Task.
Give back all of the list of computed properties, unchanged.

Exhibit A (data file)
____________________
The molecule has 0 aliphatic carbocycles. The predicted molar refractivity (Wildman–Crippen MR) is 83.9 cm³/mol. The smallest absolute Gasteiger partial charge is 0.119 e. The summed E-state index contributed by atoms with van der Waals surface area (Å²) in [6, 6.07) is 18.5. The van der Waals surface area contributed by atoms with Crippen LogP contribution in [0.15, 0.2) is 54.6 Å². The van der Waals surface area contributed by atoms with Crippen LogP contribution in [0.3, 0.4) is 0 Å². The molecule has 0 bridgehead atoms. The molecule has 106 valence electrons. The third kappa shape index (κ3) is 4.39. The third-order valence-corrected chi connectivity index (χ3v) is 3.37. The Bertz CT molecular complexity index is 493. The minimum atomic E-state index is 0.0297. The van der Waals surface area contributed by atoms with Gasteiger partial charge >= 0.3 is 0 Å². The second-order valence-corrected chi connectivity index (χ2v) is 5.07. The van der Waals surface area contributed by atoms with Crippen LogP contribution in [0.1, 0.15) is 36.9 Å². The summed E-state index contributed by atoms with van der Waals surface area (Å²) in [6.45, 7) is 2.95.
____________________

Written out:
The molecule has 0 aliphatic carbocycles. The predicted molar refractivity (Wildman–Crippen MR) is 83.9 cm³/mol. The smallest absolute Gasteiger partial charge is 0.119 e. The summed E-state index contributed by atoms with van der Waals surface area (Å²) in [6, 6.07) is 18.5. The van der Waals surface area contributed by atoms with Crippen LogP contribution in [0.15, 0.2) is 54.6 Å². The van der Waals surface area contributed by atoms with Crippen LogP contribution in [0.3, 0.4) is 0 Å². The molecule has 0 bridgehead atoms. The molecule has 106 valence electrons. The third kappa shape index (κ3) is 4.39. The third-order valence-corrected chi connectivity index (χ3v) is 3.37. The Bertz CT molecular complexity index is 493. The minimum atomic E-state index is 0.0297. The van der Waals surface area contributed by atoms with Gasteiger partial charge >= 0.3 is 0 Å². The second-order valence-corrected chi connectivity index (χ2v) is 5.07. The van der Waals surface area contributed by atoms with Crippen LogP contribution in [0.1, 0.15) is 36.9 Å². The summed E-state index contributed by atoms with van der Waals surface area (Å²) in [6.45, 7) is 2.95.